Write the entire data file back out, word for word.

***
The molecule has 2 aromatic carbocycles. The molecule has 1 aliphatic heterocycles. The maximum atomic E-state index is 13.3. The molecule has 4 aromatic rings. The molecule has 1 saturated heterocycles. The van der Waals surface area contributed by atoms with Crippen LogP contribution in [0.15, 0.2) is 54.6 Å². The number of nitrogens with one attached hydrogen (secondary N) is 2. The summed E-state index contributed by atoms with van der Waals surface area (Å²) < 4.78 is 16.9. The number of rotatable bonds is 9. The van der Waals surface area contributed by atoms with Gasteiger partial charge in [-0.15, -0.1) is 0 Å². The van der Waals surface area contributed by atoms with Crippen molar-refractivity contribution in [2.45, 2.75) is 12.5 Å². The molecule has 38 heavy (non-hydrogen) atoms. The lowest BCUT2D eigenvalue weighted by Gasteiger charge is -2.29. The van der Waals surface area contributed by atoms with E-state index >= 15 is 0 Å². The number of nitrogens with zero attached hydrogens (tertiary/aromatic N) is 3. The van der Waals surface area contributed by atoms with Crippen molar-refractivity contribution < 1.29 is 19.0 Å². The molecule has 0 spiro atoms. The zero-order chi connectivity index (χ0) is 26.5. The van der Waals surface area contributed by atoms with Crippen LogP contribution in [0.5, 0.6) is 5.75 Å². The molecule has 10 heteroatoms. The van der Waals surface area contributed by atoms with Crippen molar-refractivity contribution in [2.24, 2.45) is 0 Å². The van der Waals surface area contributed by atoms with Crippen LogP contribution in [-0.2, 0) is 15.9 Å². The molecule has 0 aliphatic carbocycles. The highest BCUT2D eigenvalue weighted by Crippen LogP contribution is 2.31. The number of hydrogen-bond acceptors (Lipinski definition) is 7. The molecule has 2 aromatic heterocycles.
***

The molecule has 2 aromatic carbocycles. The molecule has 1 aliphatic heterocycles. The maximum atomic E-state index is 13.3. The molecule has 4 aromatic rings. The molecule has 1 saturated heterocycles. The van der Waals surface area contributed by atoms with Crippen LogP contribution in [0.15, 0.2) is 54.6 Å². The number of nitrogens with one attached hydrogen (secondary N) is 2. The summed E-state index contributed by atoms with van der Waals surface area (Å²) < 4.78 is 16.9. The number of rotatable bonds is 9. The van der Waals surface area contributed by atoms with Gasteiger partial charge in [-0.15, -0.1) is 0 Å². The van der Waals surface area contributed by atoms with Crippen molar-refractivity contribution in [2.45, 2.75) is 12.5 Å². The molecule has 38 heavy (non-hydrogen) atoms. The lowest BCUT2D eigenvalue weighted by Gasteiger charge is -2.29. The van der Waals surface area contributed by atoms with E-state index >= 15 is 0 Å². The number of nitrogens with zero attached hydrogens (tertiary/aromatic N) is 3. The van der Waals surface area contributed by atoms with Crippen molar-refractivity contribution < 1.29 is 19.0 Å². The molecule has 0 spiro atoms. The zero-order chi connectivity index (χ0) is 26.5. The van der Waals surface area contributed by atoms with Crippen LogP contribution in [0.5, 0.6) is 5.75 Å². The molecule has 10 heteroatoms. The van der Waals surface area contributed by atoms with Crippen molar-refractivity contribution in [2.24, 2.45) is 0 Å². The van der Waals surface area contributed by atoms with Crippen LogP contribution in [-0.2, 0) is 15.9 Å². The molecule has 0 aliphatic carbocycles. The highest BCUT2D eigenvalue weighted by Crippen LogP contribution is 2.31. The number of hydrogen-bond acceptors (Lipinski definition) is 7. The molecule has 2 aromatic heterocycles.